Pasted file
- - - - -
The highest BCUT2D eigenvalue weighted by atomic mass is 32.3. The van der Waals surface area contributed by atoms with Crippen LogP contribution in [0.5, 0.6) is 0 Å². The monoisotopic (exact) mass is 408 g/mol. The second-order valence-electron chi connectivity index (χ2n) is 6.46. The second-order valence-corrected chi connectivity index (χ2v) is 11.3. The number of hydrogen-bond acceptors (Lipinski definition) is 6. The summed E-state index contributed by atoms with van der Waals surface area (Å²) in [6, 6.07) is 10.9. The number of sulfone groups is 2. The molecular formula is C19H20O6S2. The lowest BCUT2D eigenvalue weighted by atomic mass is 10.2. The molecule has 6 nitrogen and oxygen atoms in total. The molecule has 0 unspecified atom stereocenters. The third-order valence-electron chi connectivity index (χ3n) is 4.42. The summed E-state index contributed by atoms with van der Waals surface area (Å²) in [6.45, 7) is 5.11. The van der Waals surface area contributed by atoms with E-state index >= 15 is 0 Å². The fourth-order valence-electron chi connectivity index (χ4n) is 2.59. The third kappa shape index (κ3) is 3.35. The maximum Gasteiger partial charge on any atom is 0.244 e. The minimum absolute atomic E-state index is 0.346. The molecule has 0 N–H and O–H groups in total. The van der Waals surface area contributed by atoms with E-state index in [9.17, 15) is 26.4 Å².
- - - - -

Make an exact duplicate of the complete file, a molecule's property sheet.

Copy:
The highest BCUT2D eigenvalue weighted by atomic mass is 32.3. The van der Waals surface area contributed by atoms with Crippen LogP contribution in [0.5, 0.6) is 0 Å². The monoisotopic (exact) mass is 408 g/mol. The second-order valence-electron chi connectivity index (χ2n) is 6.46. The second-order valence-corrected chi connectivity index (χ2v) is 11.3. The number of hydrogen-bond acceptors (Lipinski definition) is 6. The summed E-state index contributed by atoms with van der Waals surface area (Å²) in [6, 6.07) is 10.9. The number of sulfone groups is 2. The molecular formula is C19H20O6S2. The lowest BCUT2D eigenvalue weighted by atomic mass is 10.2. The molecule has 6 nitrogen and oxygen atoms in total. The molecule has 0 unspecified atom stereocenters. The third-order valence-electron chi connectivity index (χ3n) is 4.42. The summed E-state index contributed by atoms with van der Waals surface area (Å²) in [6.45, 7) is 5.11. The van der Waals surface area contributed by atoms with E-state index >= 15 is 0 Å². The fourth-order valence-electron chi connectivity index (χ4n) is 2.59. The third kappa shape index (κ3) is 3.35. The maximum Gasteiger partial charge on any atom is 0.244 e. The minimum absolute atomic E-state index is 0.346. The molecule has 0 N–H and O–H groups in total. The van der Waals surface area contributed by atoms with E-state index in [9.17, 15) is 26.4 Å².